Same-sex Harassment Claims

posted by Robert Kapitan  |  Jun 29, 2010 7:41 PM [EST]  |  applies to Ohio

Claims of sexual harassment where the harasser and harassed are the same sex are analyzed in much the same way as different-sex harassment cases.  See, generally, Sexual harassment by a co-worker.  However, the analysis in cases of same-sex harassment cases is unique in that, in same-sex cases, some courts do not recognize the inference that the harassment was “based on sex,” as it does in a typical sexual harassment case. 

In a typical case, where the conduct involves a man and a woman, courts have traditionally assumed that the sexually hostile, vulgar or offensive harasser was motivated by sex.  In same-sex cases though, the motivation is not assumed.  Defendants will usually argue that the plaintiff must show that the harasser is homosexual, and if that cannot be shown, then argue that the harassment was mere horseplay.

This is not necessarily correct.  Federal courts have held that another possible way to establish the “based on sex” element is to show that the harassed employee was subjected to “earnest sexual solicitation.”  This corresponds to the legal definition of “sexual harassment” as unwelcome sexual advances, requests for sexual favors or other verbal or physical conduct of a sexual nature which interferes with work or creates a hostile or offensive working environment.  That is, if the sexual advances by a member of the same sex are genuine but unwelcome, the fact that the harassed is not homosexual should not bar a suit for same sex harassment.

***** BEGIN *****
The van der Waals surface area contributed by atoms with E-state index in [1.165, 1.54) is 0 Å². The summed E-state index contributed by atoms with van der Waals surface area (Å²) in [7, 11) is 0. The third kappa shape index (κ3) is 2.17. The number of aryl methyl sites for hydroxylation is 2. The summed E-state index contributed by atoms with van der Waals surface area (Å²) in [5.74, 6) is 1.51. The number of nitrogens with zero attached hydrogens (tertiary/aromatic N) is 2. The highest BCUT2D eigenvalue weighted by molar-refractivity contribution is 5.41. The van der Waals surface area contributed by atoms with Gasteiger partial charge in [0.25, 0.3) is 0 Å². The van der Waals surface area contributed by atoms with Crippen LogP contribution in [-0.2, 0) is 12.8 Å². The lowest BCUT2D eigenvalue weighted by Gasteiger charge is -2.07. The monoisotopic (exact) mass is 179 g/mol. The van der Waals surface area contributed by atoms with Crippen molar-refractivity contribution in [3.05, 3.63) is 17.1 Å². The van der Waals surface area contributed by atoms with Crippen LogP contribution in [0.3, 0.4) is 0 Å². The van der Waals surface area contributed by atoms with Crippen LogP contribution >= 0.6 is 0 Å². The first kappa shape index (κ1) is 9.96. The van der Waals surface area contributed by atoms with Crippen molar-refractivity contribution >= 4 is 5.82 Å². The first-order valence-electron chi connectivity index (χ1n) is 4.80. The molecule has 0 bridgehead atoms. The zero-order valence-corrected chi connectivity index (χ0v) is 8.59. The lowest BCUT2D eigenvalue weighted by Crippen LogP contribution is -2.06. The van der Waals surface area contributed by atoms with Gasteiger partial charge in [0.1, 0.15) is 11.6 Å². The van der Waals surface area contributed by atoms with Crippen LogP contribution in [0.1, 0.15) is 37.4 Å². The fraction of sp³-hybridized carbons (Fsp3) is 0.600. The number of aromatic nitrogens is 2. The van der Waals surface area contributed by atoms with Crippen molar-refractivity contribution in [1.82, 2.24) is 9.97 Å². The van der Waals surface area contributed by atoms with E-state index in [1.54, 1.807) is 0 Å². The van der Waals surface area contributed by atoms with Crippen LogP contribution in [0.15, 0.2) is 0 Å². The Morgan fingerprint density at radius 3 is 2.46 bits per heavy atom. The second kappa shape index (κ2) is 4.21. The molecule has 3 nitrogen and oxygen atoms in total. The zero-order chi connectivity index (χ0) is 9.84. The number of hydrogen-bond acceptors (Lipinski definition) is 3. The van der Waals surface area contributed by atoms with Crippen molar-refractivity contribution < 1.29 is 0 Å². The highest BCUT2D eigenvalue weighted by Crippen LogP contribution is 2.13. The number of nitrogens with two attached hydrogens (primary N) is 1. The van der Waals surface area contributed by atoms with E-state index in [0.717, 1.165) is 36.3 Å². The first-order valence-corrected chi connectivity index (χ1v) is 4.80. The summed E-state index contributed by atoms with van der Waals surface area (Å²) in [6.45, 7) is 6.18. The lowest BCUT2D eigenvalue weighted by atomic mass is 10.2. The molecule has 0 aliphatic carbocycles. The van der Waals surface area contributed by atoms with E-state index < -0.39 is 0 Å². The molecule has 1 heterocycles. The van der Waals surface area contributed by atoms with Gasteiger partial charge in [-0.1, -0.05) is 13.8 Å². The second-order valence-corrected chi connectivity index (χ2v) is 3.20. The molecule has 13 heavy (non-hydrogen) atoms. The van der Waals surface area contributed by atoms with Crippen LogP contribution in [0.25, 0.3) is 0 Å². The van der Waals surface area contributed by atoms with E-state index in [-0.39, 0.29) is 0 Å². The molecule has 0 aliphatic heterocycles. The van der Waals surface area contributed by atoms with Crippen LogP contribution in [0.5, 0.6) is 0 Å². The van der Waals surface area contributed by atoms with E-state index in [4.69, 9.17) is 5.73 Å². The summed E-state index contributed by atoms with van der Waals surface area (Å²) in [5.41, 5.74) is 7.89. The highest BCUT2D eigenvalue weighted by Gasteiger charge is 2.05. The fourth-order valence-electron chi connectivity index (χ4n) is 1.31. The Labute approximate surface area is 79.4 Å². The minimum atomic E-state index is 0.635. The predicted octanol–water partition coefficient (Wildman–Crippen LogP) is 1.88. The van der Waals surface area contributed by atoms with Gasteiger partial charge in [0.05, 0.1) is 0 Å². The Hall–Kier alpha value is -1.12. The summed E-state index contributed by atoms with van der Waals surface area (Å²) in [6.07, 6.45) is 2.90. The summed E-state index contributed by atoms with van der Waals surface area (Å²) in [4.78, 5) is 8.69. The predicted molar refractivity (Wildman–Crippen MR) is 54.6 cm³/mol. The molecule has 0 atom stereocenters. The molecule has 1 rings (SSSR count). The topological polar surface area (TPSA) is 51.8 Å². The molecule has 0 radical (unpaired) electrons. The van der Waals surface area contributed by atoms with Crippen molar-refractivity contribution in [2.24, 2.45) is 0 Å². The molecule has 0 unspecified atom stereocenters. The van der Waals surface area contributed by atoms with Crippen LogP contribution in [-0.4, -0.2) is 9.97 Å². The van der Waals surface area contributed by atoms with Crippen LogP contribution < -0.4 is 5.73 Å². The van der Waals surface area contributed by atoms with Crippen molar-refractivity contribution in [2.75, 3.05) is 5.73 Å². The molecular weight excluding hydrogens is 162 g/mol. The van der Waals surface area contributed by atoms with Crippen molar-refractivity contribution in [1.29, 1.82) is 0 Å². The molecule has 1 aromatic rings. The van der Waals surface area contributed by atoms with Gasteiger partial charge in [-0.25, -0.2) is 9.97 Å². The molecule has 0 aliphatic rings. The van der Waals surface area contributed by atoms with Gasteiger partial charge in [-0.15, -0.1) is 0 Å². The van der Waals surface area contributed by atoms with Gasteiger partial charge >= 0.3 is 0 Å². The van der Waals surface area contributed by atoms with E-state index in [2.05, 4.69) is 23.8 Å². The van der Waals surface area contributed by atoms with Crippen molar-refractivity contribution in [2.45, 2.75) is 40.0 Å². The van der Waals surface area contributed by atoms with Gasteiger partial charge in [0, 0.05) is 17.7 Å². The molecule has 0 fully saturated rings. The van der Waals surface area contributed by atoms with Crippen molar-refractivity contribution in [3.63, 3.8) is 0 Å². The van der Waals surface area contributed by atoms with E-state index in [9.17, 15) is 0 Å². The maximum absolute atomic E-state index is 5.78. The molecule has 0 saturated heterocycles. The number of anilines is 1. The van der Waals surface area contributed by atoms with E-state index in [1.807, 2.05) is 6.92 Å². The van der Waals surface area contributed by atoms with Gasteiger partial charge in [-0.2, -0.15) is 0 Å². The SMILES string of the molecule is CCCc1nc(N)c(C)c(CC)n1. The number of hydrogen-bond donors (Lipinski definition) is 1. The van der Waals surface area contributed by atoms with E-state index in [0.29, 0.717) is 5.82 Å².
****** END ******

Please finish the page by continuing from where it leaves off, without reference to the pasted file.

While same-sex harassment claims face unique challenges, the burden to prove a claim should not be much greater than that of an opposite sex claim. The law in this area is unsettled, however, so check with an employment lawyer in your state to learn the current status of the law.

Useful Cases and Law

  • Shepherd v. Slater Steels Corp. (7th Cir. 1999) 168 F.3d 998, 1009
  • English v. Pohanka of Chantilly, Inc. (E.D. Va. 2002) 190 F.Supp.2d 833
  • Dick v. Phone Directories Co., Inc. (10th Cir. 2005), 397 F.3d 1256, 1265
  • 29 C.F.R. §1604.11(a)
  • O.A.C. §4112-5-05(J)

External Links

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posted by Robert Kapitan  |  Jun 29, 2010 7:41 PM [EST]  |  applies to Ohio

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